|Type||Dynamic frequency scaling|
Enhanced SpeedStep is a series of dynamic frequency scaling technologies (codenamed Geyserville and including SpeedStep, SpeedStep II, and SpeedStep III) built into some Intel microprocessors that allow the clock speed of the processor to be dynamically changed (to different P-states) by software. This allows the processor to meet the instantaneous performance needs of the operation being performed, while minimizing power draw and heat generation. EIST was introduced in several Prescott 6 series in the first quarter of 2005, namely the Pentium 4 660.
Enhanced Intel SpeedStep is sometimes abbreviated as EIST. Intel's trademark of "SpeedStep" expired in 2012.
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Running a processor at high clock speeds allows for better performance. However, when the same processor is run at a lower frequency (speed), it generates less heat and consumes less power. In many cases, the core voltage can also be reduced, further reducing power consumption and heat generation. By using SpeedStep, users can select the balance of power conservation and performance that best suits them, or even change the clock speed dynamically as the processor burden changes.
For a given processor, C is a fixed value. However, V and f can vary considerably. For example, for a 1.6 GHz Pentium M, the clock frequency can be stepped down in 200 MHz decrements over the range from 1.6 to 0.6 GHz. At the same time, the voltage requirement decreases from 1.484 to 0.956 V. The result is that the power consumption theoretically goes down by a factor of 6.4. In practice, the effect may be smaller because some CPU instructions use less energy per tick of the CPU clock than others. For example, when an operating system is not busy, it tends to issue x86 halt (HLT) instructions, which suspend operation of parts of the CPU for a time period, so it uses less energy per tick of the CPU clock than when executing productive instructions in its normal state. For a given rate of work, a CPU running at a higher clock rate will execute a greater proportion of HLT instructions. The simple equation which relates power, voltage and frequency above also does not take into account the static power consumption of the CPU. This tends not to change with frequency, but does change with temperature and voltage. Hot electrons, and electrons exposed to a stronger electric field are more likely to migrate across a gate as "gate leakage" current, leading to an increase in static power consumption.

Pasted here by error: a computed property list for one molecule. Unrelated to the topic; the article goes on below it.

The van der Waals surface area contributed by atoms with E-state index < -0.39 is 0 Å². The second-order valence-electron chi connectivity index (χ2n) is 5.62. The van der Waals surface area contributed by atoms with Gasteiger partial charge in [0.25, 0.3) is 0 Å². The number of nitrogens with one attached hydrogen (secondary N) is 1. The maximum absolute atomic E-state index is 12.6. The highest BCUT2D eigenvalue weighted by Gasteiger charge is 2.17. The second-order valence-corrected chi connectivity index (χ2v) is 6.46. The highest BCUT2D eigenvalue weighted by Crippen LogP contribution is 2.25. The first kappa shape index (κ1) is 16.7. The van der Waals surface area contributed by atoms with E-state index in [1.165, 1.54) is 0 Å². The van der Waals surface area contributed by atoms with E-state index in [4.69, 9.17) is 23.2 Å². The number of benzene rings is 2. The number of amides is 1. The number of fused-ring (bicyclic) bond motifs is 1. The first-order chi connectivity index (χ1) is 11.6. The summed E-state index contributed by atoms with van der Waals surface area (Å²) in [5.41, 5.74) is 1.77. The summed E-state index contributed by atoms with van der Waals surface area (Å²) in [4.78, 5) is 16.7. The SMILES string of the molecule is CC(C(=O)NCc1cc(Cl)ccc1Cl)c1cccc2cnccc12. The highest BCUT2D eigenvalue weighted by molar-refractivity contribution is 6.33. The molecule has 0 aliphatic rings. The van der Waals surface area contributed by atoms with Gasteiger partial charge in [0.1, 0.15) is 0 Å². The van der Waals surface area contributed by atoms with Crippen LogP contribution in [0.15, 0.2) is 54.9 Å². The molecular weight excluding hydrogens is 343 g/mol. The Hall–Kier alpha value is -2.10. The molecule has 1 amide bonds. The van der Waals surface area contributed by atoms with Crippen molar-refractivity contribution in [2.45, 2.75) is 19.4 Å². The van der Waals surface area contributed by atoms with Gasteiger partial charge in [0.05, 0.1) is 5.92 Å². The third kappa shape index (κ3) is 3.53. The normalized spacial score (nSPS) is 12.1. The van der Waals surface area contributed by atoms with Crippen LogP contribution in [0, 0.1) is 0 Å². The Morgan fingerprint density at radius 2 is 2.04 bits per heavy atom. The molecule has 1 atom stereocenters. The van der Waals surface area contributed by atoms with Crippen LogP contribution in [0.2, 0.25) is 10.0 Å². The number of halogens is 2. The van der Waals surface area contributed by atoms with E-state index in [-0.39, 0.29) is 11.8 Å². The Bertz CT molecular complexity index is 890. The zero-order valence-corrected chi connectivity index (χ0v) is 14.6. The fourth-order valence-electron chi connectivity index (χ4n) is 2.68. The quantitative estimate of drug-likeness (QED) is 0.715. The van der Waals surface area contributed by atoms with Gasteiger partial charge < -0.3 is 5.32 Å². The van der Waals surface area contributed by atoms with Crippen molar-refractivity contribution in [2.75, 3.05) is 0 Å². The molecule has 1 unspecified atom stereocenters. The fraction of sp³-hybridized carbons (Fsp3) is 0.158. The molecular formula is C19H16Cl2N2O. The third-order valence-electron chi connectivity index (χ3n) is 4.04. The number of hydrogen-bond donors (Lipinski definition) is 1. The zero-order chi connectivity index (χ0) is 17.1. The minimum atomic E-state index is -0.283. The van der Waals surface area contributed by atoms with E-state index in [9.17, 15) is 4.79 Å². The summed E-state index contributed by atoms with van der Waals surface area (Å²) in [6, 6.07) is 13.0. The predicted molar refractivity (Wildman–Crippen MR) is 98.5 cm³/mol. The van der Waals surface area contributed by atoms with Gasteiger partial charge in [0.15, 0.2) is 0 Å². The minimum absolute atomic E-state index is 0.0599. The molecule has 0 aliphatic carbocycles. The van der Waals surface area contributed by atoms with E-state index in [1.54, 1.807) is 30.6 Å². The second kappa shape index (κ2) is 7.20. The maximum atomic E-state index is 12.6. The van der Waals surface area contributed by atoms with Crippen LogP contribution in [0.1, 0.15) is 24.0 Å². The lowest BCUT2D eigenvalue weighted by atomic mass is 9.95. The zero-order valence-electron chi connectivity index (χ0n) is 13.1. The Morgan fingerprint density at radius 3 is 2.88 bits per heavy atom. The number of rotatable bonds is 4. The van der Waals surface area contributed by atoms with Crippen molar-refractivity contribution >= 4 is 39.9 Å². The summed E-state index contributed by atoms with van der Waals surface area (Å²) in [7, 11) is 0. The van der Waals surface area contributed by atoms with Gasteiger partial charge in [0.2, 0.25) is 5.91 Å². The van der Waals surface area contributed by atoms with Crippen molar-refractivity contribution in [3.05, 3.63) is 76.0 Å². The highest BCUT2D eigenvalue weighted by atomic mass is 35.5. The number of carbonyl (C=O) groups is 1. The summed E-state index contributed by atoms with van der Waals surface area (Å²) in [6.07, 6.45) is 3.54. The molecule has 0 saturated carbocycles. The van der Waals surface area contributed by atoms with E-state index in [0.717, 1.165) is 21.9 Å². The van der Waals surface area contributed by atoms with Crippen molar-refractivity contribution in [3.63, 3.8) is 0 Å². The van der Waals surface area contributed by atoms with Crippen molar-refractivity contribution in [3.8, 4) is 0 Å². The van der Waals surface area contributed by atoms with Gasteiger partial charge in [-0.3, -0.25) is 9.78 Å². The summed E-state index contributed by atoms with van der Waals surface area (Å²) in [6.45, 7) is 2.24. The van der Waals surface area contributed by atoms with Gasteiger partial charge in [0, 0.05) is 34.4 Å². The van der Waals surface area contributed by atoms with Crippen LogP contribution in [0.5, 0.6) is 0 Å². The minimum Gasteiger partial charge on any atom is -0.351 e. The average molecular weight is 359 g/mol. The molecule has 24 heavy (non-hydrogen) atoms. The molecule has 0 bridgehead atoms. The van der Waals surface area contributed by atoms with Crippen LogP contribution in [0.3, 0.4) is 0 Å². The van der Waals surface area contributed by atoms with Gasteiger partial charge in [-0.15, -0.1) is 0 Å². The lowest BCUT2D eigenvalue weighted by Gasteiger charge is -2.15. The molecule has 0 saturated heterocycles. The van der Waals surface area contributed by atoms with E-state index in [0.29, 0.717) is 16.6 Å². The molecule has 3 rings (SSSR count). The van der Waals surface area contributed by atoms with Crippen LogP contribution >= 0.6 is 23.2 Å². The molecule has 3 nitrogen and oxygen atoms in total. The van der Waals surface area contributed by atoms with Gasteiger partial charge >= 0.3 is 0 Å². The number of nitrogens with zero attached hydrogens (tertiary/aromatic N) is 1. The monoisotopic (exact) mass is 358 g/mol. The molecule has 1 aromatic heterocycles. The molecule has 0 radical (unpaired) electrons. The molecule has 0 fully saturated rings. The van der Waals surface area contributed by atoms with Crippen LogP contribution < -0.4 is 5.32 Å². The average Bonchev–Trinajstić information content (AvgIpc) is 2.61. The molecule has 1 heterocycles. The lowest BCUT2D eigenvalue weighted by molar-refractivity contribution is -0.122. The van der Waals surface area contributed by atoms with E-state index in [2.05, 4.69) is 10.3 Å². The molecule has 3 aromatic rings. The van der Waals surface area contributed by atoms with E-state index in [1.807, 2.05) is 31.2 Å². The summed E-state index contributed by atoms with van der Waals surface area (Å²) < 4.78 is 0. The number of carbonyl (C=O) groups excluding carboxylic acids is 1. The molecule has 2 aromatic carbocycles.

Older processors such as the Pentium 4-M, which use older versions of SpeedStep, have fewer clock-speed increments. SpeedStep technology is partly responsible for the reduced power consumption of Intel’s Pentium M processor, part of the Centrino brand..
Operating system support
- Solaris has supported SpeedStep since OpenSolaris SXDE 9/07.
- Older versions of Microsoft Windows, Windows 2000 and earlier, need a special driver and dashboard application to access the SpeedStep feature. Intel's website specifically states that such drivers must come from the computer manufacturer; there are no generic drivers supplied by Intel which will enable SpeedStep for older Windows versions if one cannot obtain a manufacturer's driver.
- Under Microsoft Windows XP, SpeedStep support is built into the power management console under the control panel. In Windows XP a user can regulate processor speed indirectly by changing power schemes. The "Home/Office Desk" setting disables SpeedStep, the "Portable/Laptop" power scheme enables SpeedStep, and the "Max Battery" uses SpeedStep to slow the processor to minimal power levels as the battery weakens. The SpeedStep settings for power schemes, either built-in or custom, cannot be modified from the control panel's GUI, but can be modified using the POWERCFG.EXE command-line utility.
- GNU/Linux 
- Advanced Configuration and Power Interface (ACPI)
- AMD PowerTune (for GPUs)
- AMD Turbo Core (for CPUs)
- Cool'n'Quiet (for desktop CPUs)
- Dynamic frequency scaling
- Intel Turbo Boost (for CPUs)
- Power management
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